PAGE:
In addition to the president’s own tweets falsely declaring he won an election he lost, Trump supporters are also refusing to concede defeat and questioning the legitimacy of the results in places he lost. With perhaps 70 percent of Republican voters believing the election was illegitimate and thousands of far right extremists swarming on Washington, D.C., last Saturday, we must worry both about the spread of this misinformation and its effects.

Similar circumstances following the 1872 election in Louisiana led not only to the Colfax Massacre and the White League attempt to overthrow the state government, but also to a wave of assassinations and smaller coups that ousted local officials. These grew from a vast and sophisticated misinformation network — similar to the conservative media ecosystem today — though which White vigilantes waged a massive terrorist campaign and inaugurated a century of white supremacist rule.

The election of 1872 came at a pivotal moment in Louisiana. The state had ratified a constitution in 1868 that enfranchised Black men, created integrated public schools and outlawed discrimination. White supremacists, who just years before had fought and died to maintain slavery, responded by massacring Black voters in Bossier, St. Bernard and St. Landry Parishes. They plotted a mass voter suppression and fraud effort to overturn the fledgling interracial democracy in the coming election of 1872. The Grant administration ultimately tossed out these results and installed William Pitt Kellogg as the governor of the state, who probably had the support of a majority coalition of Black and White leftists.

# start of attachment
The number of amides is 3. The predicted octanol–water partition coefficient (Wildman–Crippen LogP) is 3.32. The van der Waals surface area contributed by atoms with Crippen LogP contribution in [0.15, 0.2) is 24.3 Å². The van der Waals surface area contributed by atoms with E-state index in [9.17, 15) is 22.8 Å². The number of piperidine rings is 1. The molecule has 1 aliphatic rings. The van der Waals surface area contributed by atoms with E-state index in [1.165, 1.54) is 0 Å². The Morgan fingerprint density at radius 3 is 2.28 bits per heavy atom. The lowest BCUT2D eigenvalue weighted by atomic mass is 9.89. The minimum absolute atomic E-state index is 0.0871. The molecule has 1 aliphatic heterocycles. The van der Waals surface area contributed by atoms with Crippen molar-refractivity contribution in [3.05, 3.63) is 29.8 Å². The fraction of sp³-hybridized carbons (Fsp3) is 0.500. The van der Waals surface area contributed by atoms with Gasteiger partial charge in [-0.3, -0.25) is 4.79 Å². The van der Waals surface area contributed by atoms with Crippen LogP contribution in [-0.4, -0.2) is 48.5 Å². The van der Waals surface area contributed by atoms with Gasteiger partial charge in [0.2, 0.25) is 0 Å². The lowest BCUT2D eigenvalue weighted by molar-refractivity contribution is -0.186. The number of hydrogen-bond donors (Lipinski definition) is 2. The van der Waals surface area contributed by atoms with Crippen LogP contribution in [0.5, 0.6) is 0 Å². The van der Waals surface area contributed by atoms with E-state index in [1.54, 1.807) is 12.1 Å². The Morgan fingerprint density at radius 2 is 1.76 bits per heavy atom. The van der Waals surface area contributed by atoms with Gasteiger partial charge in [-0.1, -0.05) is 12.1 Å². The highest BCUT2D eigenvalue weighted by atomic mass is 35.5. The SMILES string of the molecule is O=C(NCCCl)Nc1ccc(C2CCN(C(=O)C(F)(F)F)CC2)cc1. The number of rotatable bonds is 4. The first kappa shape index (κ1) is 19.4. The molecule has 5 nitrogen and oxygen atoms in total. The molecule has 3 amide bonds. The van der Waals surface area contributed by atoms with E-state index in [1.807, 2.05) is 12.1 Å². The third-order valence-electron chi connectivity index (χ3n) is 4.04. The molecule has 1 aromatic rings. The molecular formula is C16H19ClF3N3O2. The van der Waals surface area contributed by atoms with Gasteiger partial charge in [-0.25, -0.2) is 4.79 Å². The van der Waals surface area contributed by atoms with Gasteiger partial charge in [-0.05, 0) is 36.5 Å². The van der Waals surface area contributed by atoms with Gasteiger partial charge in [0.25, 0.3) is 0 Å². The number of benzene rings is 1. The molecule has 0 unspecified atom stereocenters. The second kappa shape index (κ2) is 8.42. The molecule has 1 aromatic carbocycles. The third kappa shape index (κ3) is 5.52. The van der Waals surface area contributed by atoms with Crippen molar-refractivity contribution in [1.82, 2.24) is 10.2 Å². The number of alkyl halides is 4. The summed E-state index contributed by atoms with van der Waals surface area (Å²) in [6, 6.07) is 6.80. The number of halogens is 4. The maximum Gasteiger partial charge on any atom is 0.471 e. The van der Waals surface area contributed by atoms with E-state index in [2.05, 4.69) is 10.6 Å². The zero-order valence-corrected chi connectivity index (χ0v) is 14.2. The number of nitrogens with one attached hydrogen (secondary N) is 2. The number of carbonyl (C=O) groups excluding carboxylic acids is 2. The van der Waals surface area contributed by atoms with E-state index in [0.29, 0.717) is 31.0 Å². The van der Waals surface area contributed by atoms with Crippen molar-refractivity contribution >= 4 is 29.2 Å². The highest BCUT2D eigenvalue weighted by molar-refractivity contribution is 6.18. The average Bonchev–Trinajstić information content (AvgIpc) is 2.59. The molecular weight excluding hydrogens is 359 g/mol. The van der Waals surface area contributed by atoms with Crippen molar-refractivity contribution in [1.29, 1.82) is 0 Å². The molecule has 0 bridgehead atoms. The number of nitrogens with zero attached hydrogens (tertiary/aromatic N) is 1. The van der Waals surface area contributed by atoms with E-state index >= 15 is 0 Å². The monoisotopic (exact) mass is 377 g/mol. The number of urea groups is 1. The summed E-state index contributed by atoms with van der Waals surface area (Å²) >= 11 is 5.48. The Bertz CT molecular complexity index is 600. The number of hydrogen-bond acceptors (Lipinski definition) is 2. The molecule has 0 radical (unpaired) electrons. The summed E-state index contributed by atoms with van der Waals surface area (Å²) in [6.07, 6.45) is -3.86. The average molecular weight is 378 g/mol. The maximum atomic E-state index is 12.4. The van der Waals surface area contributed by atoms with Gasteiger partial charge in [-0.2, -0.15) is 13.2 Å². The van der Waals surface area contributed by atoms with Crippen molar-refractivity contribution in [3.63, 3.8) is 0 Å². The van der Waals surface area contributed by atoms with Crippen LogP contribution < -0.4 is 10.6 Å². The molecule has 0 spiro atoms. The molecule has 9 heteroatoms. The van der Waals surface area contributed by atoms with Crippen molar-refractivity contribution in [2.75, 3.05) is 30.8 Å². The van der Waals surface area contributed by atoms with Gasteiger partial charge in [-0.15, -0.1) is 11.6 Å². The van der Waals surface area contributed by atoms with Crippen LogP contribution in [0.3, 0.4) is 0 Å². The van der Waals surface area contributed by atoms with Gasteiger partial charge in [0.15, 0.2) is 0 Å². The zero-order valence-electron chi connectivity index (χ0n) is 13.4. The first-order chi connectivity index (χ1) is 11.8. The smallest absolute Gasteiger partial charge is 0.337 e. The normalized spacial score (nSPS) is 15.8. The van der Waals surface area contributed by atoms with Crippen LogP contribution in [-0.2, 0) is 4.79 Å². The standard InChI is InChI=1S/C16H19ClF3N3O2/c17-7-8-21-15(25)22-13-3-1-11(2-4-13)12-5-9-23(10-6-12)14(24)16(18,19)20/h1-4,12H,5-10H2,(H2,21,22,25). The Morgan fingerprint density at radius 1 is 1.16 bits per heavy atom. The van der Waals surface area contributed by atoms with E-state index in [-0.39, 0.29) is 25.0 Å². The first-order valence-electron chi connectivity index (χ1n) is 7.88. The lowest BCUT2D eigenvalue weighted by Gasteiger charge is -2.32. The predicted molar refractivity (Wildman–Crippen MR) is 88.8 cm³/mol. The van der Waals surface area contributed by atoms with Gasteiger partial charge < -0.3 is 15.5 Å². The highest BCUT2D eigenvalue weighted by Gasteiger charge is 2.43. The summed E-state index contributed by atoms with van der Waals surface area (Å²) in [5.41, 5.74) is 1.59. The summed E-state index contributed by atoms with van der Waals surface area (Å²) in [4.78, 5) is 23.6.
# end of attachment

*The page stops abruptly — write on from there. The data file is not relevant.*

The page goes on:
Yet, after having rigged the election through widespread fraud, intimidation and violence, White conservatives refused to accept defeat and set up a shadow government headed by losing gubernatorial candidate John McEnery. They used the conservative press to threaten Black officeholders and eventually created their own paper, the New Orleans Bulletin, to coordinate attacks by their paramilitary arm, the White League.

Much like today’s right-wing media, the Bulletin printed wild conspiracy theories and misinformation. For example, they spread rumors of a Black League that aimed to murder White Louisianans. No such organization existed. Instead, just as today’s white supremacists spread lies that antifa plans to murder White babies, the Bulletin designed this misinformation to drive White League recruitment efforts and to justify their crimes. The Bulletin argued “there is no longer any government in Louisiana but an organized anarchy” — eerily similar to the Trump administration’s bizarre designation of “anarchist jurisdictions” — a premise it used to launch its attempt to overthrow the state government on Sept. 14, 1874.